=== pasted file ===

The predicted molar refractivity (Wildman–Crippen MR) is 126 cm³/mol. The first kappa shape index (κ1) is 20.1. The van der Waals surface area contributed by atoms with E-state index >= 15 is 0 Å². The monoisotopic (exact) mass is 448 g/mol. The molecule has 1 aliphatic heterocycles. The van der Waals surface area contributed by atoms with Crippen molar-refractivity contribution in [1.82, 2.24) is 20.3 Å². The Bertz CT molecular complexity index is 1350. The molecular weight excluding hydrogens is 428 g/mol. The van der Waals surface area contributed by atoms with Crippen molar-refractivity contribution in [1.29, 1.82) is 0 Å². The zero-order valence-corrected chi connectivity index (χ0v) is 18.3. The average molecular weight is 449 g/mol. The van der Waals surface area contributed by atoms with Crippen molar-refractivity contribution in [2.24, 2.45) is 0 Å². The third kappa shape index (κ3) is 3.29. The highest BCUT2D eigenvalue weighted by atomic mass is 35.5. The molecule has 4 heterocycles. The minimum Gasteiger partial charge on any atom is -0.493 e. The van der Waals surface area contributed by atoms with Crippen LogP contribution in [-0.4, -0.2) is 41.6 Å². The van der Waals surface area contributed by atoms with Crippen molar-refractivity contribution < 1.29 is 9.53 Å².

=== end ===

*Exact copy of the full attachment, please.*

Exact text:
The predicted molar refractivity (Wildman–Crippen MR) is 126 cm³/mol. The first kappa shape index (κ1) is 20.1. The van der Waals surface area contributed by atoms with E-state index >= 15 is 0 Å². The monoisotopic (exact) mass is 448 g/mol. The molecule has 1 aliphatic heterocycles. The van der Waals surface area contributed by atoms with Crippen molar-refractivity contribution in [1.82, 2.24) is 20.3 Å². The Bertz CT molecular complexity index is 1350. The molecular weight excluding hydrogens is 428 g/mol. The van der Waals surface area contributed by atoms with Crippen molar-refractivity contribution in [1.29, 1.82) is 0 Å². The zero-order valence-corrected chi connectivity index (χ0v) is 18.3. The average molecular weight is 449 g/mol. The van der Waals surface area contributed by atoms with Crippen molar-refractivity contribution in [2.24, 2.45) is 0 Å². The third kappa shape index (κ3) is 3.29. The highest BCUT2D eigenvalue weighted by atomic mass is 35.5. The molecule has 4 heterocycles. The minimum Gasteiger partial charge on any atom is -0.493 e. The van der Waals surface area contributed by atoms with Crippen LogP contribution in [-0.4, -0.2) is 41.6 Å². The van der Waals surface area contributed by atoms with Crippen molar-refractivity contribution < 1.29 is 9.53 Å².